Clarke Joanne August_2019

Joanne Clarke

Tax Director

The phased approach will provide smaller and domestic indigenous Omani businesses the time they need to get familiar with the Oman VAT legislation.

In assessing the threshold, article 56 of the Oman VAT Law requires a person to calculate the total value of all taxable supplies, including exports, and purchases subject to the reverse-charge mechanism - i.e. where the business customer self-accounts for VAT on the transaction.

The law states that the due date for the submission of a VAT registration application will be confirmed in a decision from the chair of the TA. The TA's new VAT registration guide has now confirmed that VAT implementation will be phased across a one-year period between April 2021 and April 2022, subject to the taxable person's total turnover.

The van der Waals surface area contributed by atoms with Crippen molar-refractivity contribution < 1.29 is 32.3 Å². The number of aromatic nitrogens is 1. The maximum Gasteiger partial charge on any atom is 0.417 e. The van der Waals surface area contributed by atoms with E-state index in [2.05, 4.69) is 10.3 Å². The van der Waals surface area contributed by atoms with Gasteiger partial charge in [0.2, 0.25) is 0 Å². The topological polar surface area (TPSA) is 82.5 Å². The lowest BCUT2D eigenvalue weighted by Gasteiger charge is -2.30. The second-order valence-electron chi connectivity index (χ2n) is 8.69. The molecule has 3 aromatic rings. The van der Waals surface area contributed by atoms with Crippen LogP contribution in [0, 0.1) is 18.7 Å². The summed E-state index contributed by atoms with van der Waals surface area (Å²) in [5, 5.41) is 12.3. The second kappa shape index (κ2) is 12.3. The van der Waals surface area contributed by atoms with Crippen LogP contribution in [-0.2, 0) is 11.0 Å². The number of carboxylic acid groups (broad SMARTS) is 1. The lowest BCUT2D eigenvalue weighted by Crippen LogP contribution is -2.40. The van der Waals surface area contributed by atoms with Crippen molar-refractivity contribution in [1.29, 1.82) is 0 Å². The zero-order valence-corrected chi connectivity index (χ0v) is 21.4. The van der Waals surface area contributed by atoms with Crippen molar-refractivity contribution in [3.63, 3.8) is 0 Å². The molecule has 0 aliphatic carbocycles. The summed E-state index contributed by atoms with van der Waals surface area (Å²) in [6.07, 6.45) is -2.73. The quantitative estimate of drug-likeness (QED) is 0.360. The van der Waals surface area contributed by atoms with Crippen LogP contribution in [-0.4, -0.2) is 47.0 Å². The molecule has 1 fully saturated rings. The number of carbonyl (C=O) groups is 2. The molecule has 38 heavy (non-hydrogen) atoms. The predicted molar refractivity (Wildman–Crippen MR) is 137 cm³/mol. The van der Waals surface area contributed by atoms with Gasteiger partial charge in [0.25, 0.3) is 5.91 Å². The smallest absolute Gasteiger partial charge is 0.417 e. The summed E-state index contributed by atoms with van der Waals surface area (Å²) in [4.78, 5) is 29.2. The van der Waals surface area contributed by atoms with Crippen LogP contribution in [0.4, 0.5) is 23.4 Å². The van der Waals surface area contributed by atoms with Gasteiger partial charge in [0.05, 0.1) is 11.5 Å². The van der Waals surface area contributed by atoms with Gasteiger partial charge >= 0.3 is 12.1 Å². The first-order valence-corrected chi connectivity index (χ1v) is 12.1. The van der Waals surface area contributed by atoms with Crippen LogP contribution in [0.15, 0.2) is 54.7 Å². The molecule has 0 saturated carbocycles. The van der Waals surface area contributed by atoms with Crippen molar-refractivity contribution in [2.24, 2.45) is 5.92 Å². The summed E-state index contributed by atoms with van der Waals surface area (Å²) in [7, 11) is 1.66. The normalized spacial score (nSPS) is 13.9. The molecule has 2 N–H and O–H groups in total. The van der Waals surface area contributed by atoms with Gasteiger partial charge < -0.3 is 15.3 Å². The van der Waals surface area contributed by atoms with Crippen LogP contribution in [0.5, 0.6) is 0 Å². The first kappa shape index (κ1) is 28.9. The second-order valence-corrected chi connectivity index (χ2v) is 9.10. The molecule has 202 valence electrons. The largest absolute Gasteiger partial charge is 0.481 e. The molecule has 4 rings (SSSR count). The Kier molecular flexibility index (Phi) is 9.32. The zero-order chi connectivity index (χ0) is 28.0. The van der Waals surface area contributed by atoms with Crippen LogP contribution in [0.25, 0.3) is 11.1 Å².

The specific period during which the person must submit their VAT registration application, and the date from which their VAT certificate will be effective, are:

 

   Total turnover  Submission date  Effective date
 Category A  OMR 1,000,000 or more  1 February - 15 March 2021  16 April 2021
 Category B  OMR 500,000 - OMR 999,999  1 April – 31 May 2021  1 July 2021
 Category C  OMR 250,000 – OMR 499,999  1 July - 31 August 2021  1 October 2021
 Category D  OMR 38,500 – OMR 249,999  1 December 2021 – 28 February 2022  1 April 2022

Any resident person with turnover between OMR 19,250 and OMR 38,500 may register voluntarily. The TA will be accepting voluntary registration from 1 February 2021.